I’m always fascinated by the bees on display at our local agricultural fairs. You know the ones – The honeycomb is placed between two sheets of plexiglass so you can watch the bees work. We always try to find the Queen. Sometimes there are samples of honey to taste, as well as jars of honey and honeycomb candles for sale.
Honey has a long history and quite a resume! Ancient Egyptians made offerings of honey to the gods and used it as embalming fluid. Use of honey has been documented in early Greek, Roman and Islamic texts. Honey’s healing qualities were the subject of ancient philosophers and scientists, including Aristotle.
Today, honey is credited with treating the common cold, healing burns and relieving allergies. But are the claims supported by scientific evidence? After much reading, the answer remains unclear. I did learn about Manuka honey, produced in New Zealand by bees that pollinate the native manuka bush. Recent findings point to the possibility that manuka honey helps in the prevention radiation-induced skin damage in breast cancer patients.
But I digress. Some studies have found that regular honey coats the throat and suppresses coughing. In the laboratory, honey has been shown to hamper the growth of foodborne pathogens, like E. coli and salmonella. And it fights certain bacteria, including Staph, which are fairly common in hospitals and doctors’ offices.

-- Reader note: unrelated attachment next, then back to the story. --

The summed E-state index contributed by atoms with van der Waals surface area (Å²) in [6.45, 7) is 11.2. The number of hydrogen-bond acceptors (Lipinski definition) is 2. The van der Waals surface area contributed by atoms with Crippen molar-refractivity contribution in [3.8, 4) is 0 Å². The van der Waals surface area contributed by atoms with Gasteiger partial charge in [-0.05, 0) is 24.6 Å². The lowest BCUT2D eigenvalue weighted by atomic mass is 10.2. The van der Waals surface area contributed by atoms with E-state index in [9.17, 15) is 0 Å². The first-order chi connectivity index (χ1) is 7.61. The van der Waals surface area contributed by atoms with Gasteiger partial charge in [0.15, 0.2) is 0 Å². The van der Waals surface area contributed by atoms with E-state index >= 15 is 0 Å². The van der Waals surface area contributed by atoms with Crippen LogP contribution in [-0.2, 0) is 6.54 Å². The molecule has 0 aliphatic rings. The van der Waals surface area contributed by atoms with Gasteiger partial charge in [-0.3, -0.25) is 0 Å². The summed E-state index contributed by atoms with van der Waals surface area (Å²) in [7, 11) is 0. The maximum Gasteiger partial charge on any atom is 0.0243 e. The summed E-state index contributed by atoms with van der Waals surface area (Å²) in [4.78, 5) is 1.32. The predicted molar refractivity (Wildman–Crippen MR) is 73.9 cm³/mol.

One spring, I was desperate to relieve my allergies. I tried taking a little local honey every day with no improvement.(Although it tasted really good!) Most of us are sensitive to wind borne pollens like grass and ragweed that are not carried by bees and, therefore, not used in making honey. Even if there were allergens in honey, it would be broken down by stomach acid and would not result in an immunological response.
Nutritionally, a tablespoon of honey contains about 64 calories. Some people use it as a source of instant energy. In comparison, a tablespoon of white sugar has about 16 calories. Here’s how it is analyzed. Please note the amounts in the yellow charts – the values are for one cup of honey!
So, is it worth it? It’s largely a matter of personal taste, I think. I like the way it sweetens certain herbal teas. It does feel nice on a sore throat. But most of the health claims appear to be unfounded or based on individual results instead of medical study. Nutritionally, it’s just not worth the carbs to get such small amounts of vitamins and minerals.
It’s worth noting that honey should never be given to children less than a year old because it can lead to Botulism.
That being said, sometimes pairing foods together can enhance something that is good for us. For example, I’m not crazy about bananas. But I try to eat them anyway on because of the nutritional benefits. Here’s an interesting recipe that will let you enjoy the taste of honey while making bananas more palatable.
Fried Honey Bananas
- 2 bananas, peeled and sliced
- 1 tablespoon olive oil
- 2 tablespoons honey
- Cinnamon (to taste)
- Drizzle oil and honey in a skillet or frying pan over medium heat.
- Using a wooden spoon, mix well.
- Add banana slices and cook for up to 2 minutes on each side.
- Remove pan from heat.
- Sprinkle with cinnamon.
(I think this would be delicious with a scoop of vanilla ice cream or as a pancake topping….But, oh, the calories!!!)